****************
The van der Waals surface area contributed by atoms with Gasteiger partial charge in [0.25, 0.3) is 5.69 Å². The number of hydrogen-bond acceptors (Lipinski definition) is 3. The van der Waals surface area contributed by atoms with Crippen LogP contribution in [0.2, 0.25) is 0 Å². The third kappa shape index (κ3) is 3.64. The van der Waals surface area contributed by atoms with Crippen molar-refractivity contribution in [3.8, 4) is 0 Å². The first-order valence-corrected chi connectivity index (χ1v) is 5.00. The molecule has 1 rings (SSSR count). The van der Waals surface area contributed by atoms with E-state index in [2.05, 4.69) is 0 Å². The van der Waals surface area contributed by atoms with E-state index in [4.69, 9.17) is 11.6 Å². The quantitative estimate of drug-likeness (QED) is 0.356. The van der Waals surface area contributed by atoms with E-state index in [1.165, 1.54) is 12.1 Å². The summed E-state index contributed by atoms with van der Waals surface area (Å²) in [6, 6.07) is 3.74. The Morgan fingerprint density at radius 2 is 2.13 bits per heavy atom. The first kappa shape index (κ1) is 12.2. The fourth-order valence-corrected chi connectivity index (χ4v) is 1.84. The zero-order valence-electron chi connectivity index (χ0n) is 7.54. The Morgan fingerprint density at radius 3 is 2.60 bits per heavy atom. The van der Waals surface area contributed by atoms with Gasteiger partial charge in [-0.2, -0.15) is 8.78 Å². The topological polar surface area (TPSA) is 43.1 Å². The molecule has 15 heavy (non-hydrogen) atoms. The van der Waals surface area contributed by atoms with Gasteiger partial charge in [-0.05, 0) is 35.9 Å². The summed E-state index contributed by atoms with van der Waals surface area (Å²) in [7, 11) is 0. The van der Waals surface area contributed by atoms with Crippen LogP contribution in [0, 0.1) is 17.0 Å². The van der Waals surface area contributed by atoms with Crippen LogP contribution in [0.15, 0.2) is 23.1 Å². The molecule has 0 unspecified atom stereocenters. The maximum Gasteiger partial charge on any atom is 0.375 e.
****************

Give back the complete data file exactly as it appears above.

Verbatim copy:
The van der Waals surface area contributed by atoms with Gasteiger partial charge in [0.25, 0.3) is 5.69 Å². The number of hydrogen-bond acceptors (Lipinski definition) is 3. The van der Waals surface area contributed by atoms with Crippen LogP contribution in [0.2, 0.25) is 0 Å². The third kappa shape index (κ3) is 3.64. The van der Waals surface area contributed by atoms with Crippen molar-refractivity contribution in [3.8, 4) is 0 Å². The first-order valence-corrected chi connectivity index (χ1v) is 5.00. The molecule has 1 rings (SSSR count). The van der Waals surface area contributed by atoms with E-state index in [2.05, 4.69) is 0 Å². The van der Waals surface area contributed by atoms with E-state index in [4.69, 9.17) is 11.6 Å². The quantitative estimate of drug-likeness (QED) is 0.356. The van der Waals surface area contributed by atoms with E-state index in [1.165, 1.54) is 12.1 Å². The summed E-state index contributed by atoms with van der Waals surface area (Å²) in [6, 6.07) is 3.74. The Morgan fingerprint density at radius 2 is 2.13 bits per heavy atom. The first kappa shape index (κ1) is 12.2. The fourth-order valence-corrected chi connectivity index (χ4v) is 1.84. The zero-order valence-electron chi connectivity index (χ0n) is 7.54. The Morgan fingerprint density at radius 3 is 2.60 bits per heavy atom. The van der Waals surface area contributed by atoms with Gasteiger partial charge in [-0.2, -0.15) is 8.78 Å². The topological polar surface area (TPSA) is 43.1 Å². The molecule has 15 heavy (non-hydrogen) atoms. The van der Waals surface area contributed by atoms with Gasteiger partial charge in [-0.05, 0) is 35.9 Å². The summed E-state index contributed by atoms with van der Waals surface area (Å²) in [7, 11) is 0. The van der Waals surface area contributed by atoms with Crippen LogP contribution in [0, 0.1) is 17.0 Å². The van der Waals surface area contributed by atoms with Crippen LogP contribution in [0.15, 0.2) is 23.1 Å². The molecule has 0 unspecified atom stereocenters. The maximum Gasteiger partial charge on any atom is 0.375 e.